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What are the Different Aids for Mobility for the Blind?

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  • Written By: Donn Saylor
  • Edited By: Jenn Walker
  • Last Modified Date: 25 November 2016
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There are several different types of products that aid mobility for the blind and those with low vision capabilities. The visually impaired often find great success with items such as canes, Braille labels, Global Positioning Systems (GPS), and the right accessories for guide dogs. Each of these products aims to help the blind achieve independence and self-empowerment in their daily lives by providing mobility support.

Canes are utilized by the vast majority of blind persons to assist in walking. They are lightweight and glide across the ground with ease. The handle of a cane is commonly made of a thick, pliable material, such as non-skid rubber, which provides comfort and curtails slipping. Most canes fold up for easy storage and accessibility as well. Cane tips should be replaced regularly to avoid wear and tear and ensure maximum mobility for the blind.

A Hoople is a style of cane created by the Royal National College for the Blind in the United Kingdom. While a traditional cane is straight and rigid, a Hoople is shaped like a hoop and is designed to be used in uneven terrain or more rugged outdoor locales. It senses location by providing the user tactile and audio responses and can be employed in a wide variety of conditions, including snow and sand. Hooples are available in several different sizes; they can also be made to order according to a buyer's specifications.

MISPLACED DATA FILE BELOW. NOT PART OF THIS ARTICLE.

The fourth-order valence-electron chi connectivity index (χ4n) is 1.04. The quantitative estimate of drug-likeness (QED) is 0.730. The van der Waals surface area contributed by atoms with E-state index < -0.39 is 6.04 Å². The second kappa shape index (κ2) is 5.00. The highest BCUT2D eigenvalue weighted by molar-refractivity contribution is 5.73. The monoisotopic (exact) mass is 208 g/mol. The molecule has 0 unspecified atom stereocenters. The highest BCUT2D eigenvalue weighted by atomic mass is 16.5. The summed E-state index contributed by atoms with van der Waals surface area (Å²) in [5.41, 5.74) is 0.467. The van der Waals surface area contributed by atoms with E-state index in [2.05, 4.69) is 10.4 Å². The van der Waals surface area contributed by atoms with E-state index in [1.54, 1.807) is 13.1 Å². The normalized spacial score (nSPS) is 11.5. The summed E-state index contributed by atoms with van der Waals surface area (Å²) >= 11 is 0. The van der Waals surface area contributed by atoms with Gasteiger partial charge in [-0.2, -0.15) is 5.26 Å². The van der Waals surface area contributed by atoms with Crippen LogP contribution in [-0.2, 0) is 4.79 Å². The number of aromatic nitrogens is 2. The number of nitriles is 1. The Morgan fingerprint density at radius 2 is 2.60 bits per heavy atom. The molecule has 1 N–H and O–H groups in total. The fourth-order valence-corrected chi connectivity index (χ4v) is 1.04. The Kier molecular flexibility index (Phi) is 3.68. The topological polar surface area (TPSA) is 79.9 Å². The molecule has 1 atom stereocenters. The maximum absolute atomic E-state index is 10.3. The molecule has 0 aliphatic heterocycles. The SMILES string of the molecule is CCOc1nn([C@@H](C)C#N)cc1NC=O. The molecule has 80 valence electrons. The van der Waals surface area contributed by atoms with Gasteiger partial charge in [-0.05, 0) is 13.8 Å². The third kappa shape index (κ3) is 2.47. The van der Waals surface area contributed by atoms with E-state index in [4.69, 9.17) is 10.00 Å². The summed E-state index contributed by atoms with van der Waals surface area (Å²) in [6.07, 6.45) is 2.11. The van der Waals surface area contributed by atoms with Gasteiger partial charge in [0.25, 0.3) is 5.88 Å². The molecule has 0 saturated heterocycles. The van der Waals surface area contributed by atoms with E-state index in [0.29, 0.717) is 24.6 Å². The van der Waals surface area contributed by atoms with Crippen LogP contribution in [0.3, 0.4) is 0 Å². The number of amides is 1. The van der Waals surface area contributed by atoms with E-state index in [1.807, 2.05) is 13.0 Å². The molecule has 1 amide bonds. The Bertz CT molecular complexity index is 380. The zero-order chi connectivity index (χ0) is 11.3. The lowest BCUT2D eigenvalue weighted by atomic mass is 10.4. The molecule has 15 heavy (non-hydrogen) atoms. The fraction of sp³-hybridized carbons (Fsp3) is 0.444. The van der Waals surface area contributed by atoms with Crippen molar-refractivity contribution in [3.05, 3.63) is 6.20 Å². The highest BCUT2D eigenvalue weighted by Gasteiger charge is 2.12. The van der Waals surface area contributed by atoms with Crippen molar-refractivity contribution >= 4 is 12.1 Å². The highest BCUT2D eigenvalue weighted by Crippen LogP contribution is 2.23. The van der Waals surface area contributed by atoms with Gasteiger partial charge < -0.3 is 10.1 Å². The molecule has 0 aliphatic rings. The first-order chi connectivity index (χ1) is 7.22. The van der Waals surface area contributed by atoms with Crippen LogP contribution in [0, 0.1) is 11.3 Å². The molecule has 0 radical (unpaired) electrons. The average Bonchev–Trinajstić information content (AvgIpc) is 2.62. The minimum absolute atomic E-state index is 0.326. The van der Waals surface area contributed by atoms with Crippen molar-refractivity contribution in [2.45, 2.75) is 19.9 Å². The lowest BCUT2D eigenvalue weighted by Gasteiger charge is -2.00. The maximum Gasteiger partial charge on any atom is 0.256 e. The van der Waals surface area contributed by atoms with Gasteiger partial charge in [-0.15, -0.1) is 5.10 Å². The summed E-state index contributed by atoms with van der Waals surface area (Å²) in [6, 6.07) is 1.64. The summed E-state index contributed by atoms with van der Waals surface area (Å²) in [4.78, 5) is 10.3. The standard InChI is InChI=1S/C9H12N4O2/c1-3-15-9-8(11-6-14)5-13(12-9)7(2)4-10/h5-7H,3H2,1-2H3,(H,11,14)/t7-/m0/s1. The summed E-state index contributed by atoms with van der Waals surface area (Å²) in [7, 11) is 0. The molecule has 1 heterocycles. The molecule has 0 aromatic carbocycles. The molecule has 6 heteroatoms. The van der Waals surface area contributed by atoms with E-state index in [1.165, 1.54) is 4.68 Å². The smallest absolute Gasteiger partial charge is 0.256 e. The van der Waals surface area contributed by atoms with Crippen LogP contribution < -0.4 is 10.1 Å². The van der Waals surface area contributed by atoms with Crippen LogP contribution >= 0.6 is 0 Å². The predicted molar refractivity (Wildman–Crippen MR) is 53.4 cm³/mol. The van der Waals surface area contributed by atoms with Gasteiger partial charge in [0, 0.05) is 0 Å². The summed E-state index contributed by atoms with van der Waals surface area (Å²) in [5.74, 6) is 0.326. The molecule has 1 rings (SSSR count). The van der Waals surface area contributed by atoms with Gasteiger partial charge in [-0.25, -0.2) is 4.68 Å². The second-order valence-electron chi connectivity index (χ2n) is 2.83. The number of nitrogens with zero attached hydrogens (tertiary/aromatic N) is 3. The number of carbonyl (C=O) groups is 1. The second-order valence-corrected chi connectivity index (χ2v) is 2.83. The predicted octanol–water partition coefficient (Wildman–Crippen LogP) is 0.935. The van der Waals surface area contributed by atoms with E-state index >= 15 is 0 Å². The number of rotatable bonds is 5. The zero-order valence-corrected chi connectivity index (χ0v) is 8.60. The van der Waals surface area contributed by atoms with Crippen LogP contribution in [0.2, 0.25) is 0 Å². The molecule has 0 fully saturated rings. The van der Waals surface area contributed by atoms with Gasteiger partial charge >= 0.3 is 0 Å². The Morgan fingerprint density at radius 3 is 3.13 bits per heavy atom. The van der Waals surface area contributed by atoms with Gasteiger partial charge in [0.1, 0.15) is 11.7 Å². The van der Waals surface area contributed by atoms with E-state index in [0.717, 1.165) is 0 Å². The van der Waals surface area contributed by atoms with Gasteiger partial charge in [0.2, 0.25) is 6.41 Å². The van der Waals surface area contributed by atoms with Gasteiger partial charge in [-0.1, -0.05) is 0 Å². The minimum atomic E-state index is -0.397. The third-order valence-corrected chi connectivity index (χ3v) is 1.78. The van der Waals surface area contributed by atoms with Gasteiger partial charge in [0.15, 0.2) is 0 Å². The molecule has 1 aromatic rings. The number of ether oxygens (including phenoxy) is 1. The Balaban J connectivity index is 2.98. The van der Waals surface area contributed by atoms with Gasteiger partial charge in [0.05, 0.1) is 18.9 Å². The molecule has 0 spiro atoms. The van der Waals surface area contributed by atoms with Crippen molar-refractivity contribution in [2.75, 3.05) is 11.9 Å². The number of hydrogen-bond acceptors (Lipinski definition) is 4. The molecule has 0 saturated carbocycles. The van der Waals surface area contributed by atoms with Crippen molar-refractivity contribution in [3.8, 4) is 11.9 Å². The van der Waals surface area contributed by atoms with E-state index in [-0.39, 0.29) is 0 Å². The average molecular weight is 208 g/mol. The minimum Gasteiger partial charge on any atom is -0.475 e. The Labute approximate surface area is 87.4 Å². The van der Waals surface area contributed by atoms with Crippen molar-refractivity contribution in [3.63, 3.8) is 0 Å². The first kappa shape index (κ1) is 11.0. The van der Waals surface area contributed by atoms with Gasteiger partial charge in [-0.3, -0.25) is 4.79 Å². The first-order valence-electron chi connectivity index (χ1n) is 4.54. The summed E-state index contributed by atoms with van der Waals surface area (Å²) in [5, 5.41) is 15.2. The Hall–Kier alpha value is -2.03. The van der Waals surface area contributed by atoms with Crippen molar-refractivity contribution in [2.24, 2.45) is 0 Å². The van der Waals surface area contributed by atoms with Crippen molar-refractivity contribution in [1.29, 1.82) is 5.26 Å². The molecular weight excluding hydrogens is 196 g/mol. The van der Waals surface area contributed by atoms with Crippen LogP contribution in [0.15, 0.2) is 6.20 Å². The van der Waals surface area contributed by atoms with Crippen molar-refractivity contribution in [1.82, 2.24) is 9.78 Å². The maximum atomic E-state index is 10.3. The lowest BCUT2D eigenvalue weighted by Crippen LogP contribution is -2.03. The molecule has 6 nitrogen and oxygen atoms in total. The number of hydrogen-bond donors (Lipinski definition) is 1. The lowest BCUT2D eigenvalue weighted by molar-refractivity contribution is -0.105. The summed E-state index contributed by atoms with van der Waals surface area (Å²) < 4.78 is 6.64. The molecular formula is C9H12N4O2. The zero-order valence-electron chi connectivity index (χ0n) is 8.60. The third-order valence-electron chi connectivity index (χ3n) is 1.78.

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A Braille label maker offers at-home assistance with mobility for the blind. Keeping cabinets and cupboards in order can be tricky, but a label printed in Braille helps the visually impaired find what they need quickly and effortlessly. Not only do labels assist in moving around the house with ease and efficiency, but a Braille label maker is much more affordable than a Braille printer, which can cost thousand of dollars.

Another product that assists in mobility for the blind is a GPS. GPS products specifically made for the blind and visually impaired are available for use with several different types of mobile phones and personal digital assistants (PDAs). These tools utilize information transmitted from satellites to help blind people navigate city streets, find specific locations, and point out notable landmarks.

Guide dogs offer a valuable service to the blind community as well. A service dog relies on clear signals from its owner in order to do its job correctly. The right collar, leash, and harness only enhance the dog's navigational skills and make the communication between human and animal that much clearer.

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